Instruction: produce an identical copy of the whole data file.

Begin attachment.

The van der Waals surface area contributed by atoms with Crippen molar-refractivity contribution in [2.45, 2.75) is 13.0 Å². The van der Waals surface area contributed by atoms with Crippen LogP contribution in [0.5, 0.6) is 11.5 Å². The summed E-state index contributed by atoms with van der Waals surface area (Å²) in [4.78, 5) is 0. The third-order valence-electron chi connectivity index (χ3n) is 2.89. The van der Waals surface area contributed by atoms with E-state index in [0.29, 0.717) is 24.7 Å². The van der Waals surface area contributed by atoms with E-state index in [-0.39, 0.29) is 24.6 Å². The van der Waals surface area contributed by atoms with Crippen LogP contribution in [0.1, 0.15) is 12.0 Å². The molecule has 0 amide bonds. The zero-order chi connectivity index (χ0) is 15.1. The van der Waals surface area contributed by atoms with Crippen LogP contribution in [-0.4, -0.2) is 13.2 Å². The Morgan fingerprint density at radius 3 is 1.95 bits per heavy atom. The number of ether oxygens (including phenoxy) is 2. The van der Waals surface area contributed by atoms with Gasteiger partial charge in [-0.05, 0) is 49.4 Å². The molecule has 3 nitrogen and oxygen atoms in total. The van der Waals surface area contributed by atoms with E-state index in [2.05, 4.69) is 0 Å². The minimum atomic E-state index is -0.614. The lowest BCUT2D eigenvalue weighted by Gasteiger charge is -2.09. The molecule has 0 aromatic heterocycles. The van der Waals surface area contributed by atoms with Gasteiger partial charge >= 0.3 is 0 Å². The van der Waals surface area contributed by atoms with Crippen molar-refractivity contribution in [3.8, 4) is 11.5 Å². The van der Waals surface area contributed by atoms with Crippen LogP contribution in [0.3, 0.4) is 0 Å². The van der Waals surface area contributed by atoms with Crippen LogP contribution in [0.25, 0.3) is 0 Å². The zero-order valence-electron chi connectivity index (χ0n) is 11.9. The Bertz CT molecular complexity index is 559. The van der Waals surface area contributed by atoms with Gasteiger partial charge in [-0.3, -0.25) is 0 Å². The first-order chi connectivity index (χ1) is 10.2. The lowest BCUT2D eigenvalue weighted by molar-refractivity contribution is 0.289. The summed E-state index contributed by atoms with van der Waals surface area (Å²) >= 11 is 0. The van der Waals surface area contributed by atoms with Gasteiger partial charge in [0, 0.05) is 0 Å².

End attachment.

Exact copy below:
The van der Waals surface area contributed by atoms with Crippen molar-refractivity contribution in [2.45, 2.75) is 13.0 Å². The van der Waals surface area contributed by atoms with Crippen LogP contribution in [0.5, 0.6) is 11.5 Å². The summed E-state index contributed by atoms with van der Waals surface area (Å²) in [4.78, 5) is 0. The third-order valence-electron chi connectivity index (χ3n) is 2.89. The van der Waals surface area contributed by atoms with E-state index in [0.29, 0.717) is 24.7 Å². The van der Waals surface area contributed by atoms with E-state index in [-0.39, 0.29) is 24.6 Å². The van der Waals surface area contributed by atoms with Crippen LogP contribution in [0.1, 0.15) is 12.0 Å². The molecule has 0 amide bonds. The zero-order chi connectivity index (χ0) is 15.1. The van der Waals surface area contributed by atoms with Crippen LogP contribution in [-0.4, -0.2) is 13.2 Å². The Morgan fingerprint density at radius 3 is 1.95 bits per heavy atom. The number of ether oxygens (including phenoxy) is 2. The van der Waals surface area contributed by atoms with Gasteiger partial charge in [-0.05, 0) is 49.4 Å². The molecule has 3 nitrogen and oxygen atoms in total. The van der Waals surface area contributed by atoms with E-state index in [2.05, 4.69) is 0 Å². The minimum atomic E-state index is -0.614. The lowest BCUT2D eigenvalue weighted by Gasteiger charge is -2.09. The molecule has 0 aromatic heterocycles. The van der Waals surface area contributed by atoms with Gasteiger partial charge >= 0.3 is 0 Å². The van der Waals surface area contributed by atoms with Crippen molar-refractivity contribution in [3.8, 4) is 11.5 Å². The van der Waals surface area contributed by atoms with Crippen LogP contribution in [0.3, 0.4) is 0 Å². The van der Waals surface area contributed by atoms with Crippen LogP contribution in [0.25, 0.3) is 0 Å². The zero-order valence-electron chi connectivity index (χ0n) is 11.9. The Bertz CT molecular complexity index is 559. The van der Waals surface area contributed by atoms with Gasteiger partial charge in [-0.3, -0.25) is 0 Å². The first-order chi connectivity index (χ1) is 10.2. The lowest BCUT2D eigenvalue weighted by molar-refractivity contribution is 0.289. The summed E-state index contributed by atoms with van der Waals surface area (Å²) >= 11 is 0. The van der Waals surface area contributed by atoms with Gasteiger partial charge in [0, 0.05) is 0 Å².